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How to harvest on other machines that are not your main machine


Always make sure to protect yourself from malicious actors by securing your chia and making yourself a hard target

This guide will show you how to run a harvester on each machine in your network. This architecture is composed of one main machine which runs the farmer, full node, and wallet, and other machines which run only the harvester. Only your main machine will connect to the Chia network.

This is the recommended setup for all Chia farms that use more than one computer. It uses less bandwidth, space and CPU versus running a full node on each computer. It also keeps your keys safer because they will only need to be stored on one computer. Finally, it makes your overall farm quicker and more efficient when replying to challenges.

To secure communication between your harvester and main machine, TLS is used where your main machine will be the private Certification Authority (CA) that signs all certificates. Each harvester must have its own signed certificate to properly communicate with your main machine.

                                       _____  Harvester 1 (certificate A)
other network peers -------- Main machine (CA) ------ Harvester 2 (certificate B)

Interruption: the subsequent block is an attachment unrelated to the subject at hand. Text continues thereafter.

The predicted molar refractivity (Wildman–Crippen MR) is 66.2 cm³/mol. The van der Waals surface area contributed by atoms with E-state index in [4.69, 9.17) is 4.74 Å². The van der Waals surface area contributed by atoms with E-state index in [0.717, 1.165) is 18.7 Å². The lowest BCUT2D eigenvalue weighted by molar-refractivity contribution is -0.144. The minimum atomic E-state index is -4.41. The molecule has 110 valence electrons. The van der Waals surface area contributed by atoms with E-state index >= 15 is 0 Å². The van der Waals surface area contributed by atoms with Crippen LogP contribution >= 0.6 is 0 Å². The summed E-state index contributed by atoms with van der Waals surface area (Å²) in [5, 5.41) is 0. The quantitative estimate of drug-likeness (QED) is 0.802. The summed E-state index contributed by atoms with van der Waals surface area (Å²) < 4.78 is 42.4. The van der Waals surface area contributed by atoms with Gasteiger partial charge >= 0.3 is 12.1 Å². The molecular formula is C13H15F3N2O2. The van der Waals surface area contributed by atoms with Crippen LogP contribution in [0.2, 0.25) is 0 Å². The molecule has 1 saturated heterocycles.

\_____ Harvester 3 (certificate C)

If you are more of a visual learner, JM made a video outlining the steps from this tutorial. This video is from 2021, but the steps are still relevant today:


  • First, make sure Chia is installed on all machines and initialized by running the following command:

    chia init
  • When creating plots on the harvesters, run:

    chia plots create -f <farmer_key> -p <pool_key>

    Where <farmer_key> and <pool_key> can be obtained by running the following command on your main machine:

    chia keys show

    After creating a plot, run chia plots check to ensure everything is working correctly.

  • A copy of your main machine CA directory needs to be accessible by your harvester machines. This directory is located in:


    Options to make this directory accessible include:

    • Share the directory on a network drive
    • Copy it using a USB key
    • Do a network copy to each harvester

    Be aware that major updates might need you to copy the new ca contents. Verify that the harvester does not report SSL errors on connection attempts.

Setup Steps

For each harvester, follow these steps: